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Published: March 15th 2010
So after the long road south, it was time to head north again and hopefully to the warmer weather! There is nowhere to go from Ushuaia but north. Our plan from here is to head north through Argentina up the coast to Puerto Madryn and then crossing the country to Bariloche and the lakes region, heading north again, up to Mendoza and finally crossing back into Chile around 14th or 15th March. Only 4 weeks of our big road trip left!
We expected to see Liz and Phil somewhere along the road on our way north through Tierra del Fuego, and sure enough, about 40kms north of a small town called Tolhuin, we saw them and their bikes stopped at the roadside having lunch. We pulled over and made them a cup of tea and offered choc-chip cookies purchased especially for the occasion. They had done really well in their first couple of days and were in great spirits. It was great to see them.
We pressed on and finished our day back at Rio Grande and back in the Hotel Villa again. The next day, we found a windscreen fixer, Dr Resin, but unfortunately we had to wait
around until 3.30pm for the fix. So we had a leisurely morning and lunch in the hotel (the hotel staff probably wondered if we were ever going to leave - there is nothing in Rio Grande to keep tourists there!). Windscreen fixed, we were on the road again and headed north, aiming to get as far as possible to keep on schedule. We drove across Tierra del Fuego to the northern crossing point of the Magellan Straight at Bahia Azul. We arrived in the golden evening sunlight. We could see the other side of the channel, but the when we stepped out of the car, the wind was incredible and we could see nothing but white horses on the channel. We watched one transbordadora (vehicle ferry) come in sideways, give up and head further along the bay. After a short wait, we were boarded. It was a rough crossing, with the boat rolling from side to side and sea spray reaching the windscreen of the car!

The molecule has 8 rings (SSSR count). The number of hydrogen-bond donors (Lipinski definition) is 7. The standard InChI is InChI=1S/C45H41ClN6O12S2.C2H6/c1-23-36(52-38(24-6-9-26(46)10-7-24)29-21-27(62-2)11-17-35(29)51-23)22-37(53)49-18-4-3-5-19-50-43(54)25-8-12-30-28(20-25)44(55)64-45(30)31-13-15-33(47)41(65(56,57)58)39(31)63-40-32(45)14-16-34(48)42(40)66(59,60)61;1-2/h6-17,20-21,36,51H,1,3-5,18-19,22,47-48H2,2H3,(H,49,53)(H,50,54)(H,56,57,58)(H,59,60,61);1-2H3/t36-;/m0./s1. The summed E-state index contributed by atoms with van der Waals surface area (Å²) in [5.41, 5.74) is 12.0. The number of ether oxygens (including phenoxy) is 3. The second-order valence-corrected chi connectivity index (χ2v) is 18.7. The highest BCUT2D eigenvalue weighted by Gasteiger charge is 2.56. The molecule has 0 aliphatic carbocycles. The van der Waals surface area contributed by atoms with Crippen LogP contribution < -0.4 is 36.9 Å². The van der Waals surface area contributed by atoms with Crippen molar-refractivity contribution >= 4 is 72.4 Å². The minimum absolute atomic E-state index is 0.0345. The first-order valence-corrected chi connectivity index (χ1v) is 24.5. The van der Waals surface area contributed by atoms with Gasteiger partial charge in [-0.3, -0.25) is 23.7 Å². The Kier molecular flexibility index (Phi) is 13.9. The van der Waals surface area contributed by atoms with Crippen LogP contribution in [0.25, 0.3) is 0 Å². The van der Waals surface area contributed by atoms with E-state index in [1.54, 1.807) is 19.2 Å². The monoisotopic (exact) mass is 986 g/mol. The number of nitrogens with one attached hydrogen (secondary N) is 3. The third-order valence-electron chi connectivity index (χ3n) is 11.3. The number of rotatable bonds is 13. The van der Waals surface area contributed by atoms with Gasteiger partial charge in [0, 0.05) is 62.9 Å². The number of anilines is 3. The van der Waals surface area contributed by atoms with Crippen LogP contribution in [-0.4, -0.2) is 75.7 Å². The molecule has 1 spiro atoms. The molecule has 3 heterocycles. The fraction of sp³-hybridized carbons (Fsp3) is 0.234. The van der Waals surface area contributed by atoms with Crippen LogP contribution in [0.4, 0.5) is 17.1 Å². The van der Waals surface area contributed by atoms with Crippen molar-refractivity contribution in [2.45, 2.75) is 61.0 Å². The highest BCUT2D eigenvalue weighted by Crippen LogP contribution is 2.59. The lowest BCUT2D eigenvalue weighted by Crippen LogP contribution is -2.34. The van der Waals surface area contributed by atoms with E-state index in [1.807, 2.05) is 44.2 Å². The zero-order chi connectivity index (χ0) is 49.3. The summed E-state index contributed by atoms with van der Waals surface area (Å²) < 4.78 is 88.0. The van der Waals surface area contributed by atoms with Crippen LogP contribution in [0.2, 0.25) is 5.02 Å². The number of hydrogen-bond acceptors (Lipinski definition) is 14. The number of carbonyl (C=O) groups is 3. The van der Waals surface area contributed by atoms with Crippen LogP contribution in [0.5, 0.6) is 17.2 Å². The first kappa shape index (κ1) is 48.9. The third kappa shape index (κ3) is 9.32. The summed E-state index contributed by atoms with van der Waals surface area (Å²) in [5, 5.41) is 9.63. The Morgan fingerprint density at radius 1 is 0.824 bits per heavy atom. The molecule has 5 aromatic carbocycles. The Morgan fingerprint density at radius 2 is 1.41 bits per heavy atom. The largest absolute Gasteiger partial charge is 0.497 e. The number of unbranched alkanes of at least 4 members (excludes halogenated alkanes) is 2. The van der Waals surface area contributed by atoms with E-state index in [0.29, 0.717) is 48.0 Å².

Back on mainland South America again, we soon crossed back over the border to Chile at San Sebastian and then continued through Chile until the final Argentine border about 65 km south of
Rio Gallegos. (Next time we leave Argentina will be the day we drive back to Santiago). As you approach Rio Gallegos in the dark, it looks just like a forest of lamp posts. There are no buildings higher than 2 storeys - and we found out why in the morning, when we stepped outside and could barely walk against the wind!
It was 10.30pm when we arrived, so we went into the first hotel we came to and asked for a room. It was really only somewhere to sleep for the night, but the Hotel Paris, would make Fawlty Towers look like the Ritz! It was so late, we didn’t even try to go out and find dinner. A lukewarm shower in the morning persuaded us to skip breakfast and head off to get an early start.
Again, we weren’t sure how far we would get that day, but if possible, we wanted to get right up north to Trelew, just under 1,200 kms from Rio Gallegos. We were travelling on route 3, which begins near Buenos Aires and finishes in Tierra del Fuego national park, over 3,000kms later, having crossed more vast stretches of desolate land, with
no life but a few guanaco and foxes and the odd distant estancia.